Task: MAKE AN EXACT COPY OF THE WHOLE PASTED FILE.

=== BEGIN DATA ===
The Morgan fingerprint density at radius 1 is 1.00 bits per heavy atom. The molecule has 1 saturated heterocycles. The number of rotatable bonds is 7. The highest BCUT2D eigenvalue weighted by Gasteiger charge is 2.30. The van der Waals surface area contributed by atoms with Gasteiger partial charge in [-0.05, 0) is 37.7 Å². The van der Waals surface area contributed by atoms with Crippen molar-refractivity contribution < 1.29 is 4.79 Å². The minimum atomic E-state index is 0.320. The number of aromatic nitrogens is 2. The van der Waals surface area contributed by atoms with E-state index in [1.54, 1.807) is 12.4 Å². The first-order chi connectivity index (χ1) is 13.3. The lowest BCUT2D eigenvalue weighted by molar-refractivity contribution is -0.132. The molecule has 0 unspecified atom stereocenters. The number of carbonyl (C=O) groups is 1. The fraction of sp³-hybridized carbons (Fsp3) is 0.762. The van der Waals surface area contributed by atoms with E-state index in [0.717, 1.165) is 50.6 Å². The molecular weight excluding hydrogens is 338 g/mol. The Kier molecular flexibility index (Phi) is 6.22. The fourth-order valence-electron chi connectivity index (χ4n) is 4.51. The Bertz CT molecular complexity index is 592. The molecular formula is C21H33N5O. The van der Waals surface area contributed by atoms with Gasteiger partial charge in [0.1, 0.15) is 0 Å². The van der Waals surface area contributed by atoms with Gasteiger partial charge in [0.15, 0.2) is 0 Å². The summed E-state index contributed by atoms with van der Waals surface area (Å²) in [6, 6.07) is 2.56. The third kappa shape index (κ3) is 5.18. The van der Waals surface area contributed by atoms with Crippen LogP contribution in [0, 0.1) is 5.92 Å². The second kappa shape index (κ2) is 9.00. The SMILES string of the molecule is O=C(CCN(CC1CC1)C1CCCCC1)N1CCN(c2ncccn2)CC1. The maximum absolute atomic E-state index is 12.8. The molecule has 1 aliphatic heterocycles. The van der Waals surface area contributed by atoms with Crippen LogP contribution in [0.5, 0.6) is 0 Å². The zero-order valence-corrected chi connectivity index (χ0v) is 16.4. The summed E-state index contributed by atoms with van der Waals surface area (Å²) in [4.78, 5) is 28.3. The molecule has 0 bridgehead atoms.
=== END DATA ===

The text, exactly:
The Morgan fingerprint density at radius 1 is 1.00 bits per heavy atom. The molecule has 1 saturated heterocycles. The number of rotatable bonds is 7. The highest BCUT2D eigenvalue weighted by Gasteiger charge is 2.30. The van der Waals surface area contributed by atoms with Gasteiger partial charge in [-0.05, 0) is 37.7 Å². The van der Waals surface area contributed by atoms with Crippen molar-refractivity contribution < 1.29 is 4.79 Å². The minimum atomic E-state index is 0.320. The number of aromatic nitrogens is 2. The van der Waals surface area contributed by atoms with E-state index in [1.54, 1.807) is 12.4 Å². The first-order chi connectivity index (χ1) is 13.3. The lowest BCUT2D eigenvalue weighted by molar-refractivity contribution is -0.132. The molecule has 0 unspecified atom stereocenters. The number of carbonyl (C=O) groups is 1. The fraction of sp³-hybridized carbons (Fsp3) is 0.762. The van der Waals surface area contributed by atoms with E-state index in [0.717, 1.165) is 50.6 Å². The molecular weight excluding hydrogens is 338 g/mol. The Kier molecular flexibility index (Phi) is 6.22. The fourth-order valence-electron chi connectivity index (χ4n) is 4.51. The Bertz CT molecular complexity index is 592. The molecular formula is C21H33N5O. The van der Waals surface area contributed by atoms with Gasteiger partial charge in [0.1, 0.15) is 0 Å². The van der Waals surface area contributed by atoms with Gasteiger partial charge in [0.15, 0.2) is 0 Å². The summed E-state index contributed by atoms with van der Waals surface area (Å²) in [6, 6.07) is 2.56. The third kappa shape index (κ3) is 5.18. The van der Waals surface area contributed by atoms with Crippen LogP contribution in [0, 0.1) is 5.92 Å². The second kappa shape index (κ2) is 9.00. The SMILES string of the molecule is O=C(CCN(CC1CC1)C1CCCCC1)N1CCN(c2ncccn2)CC1. The maximum absolute atomic E-state index is 12.8. The molecule has 1 aliphatic heterocycles. The van der Waals surface area contributed by atoms with Crippen LogP contribution in [0.5, 0.6) is 0 Å². The zero-order valence-corrected chi connectivity index (χ0v) is 16.4. The summed E-state index contributed by atoms with van der Waals surface area (Å²) in [4.78, 5) is 28.3. The molecule has 0 bridgehead atoms.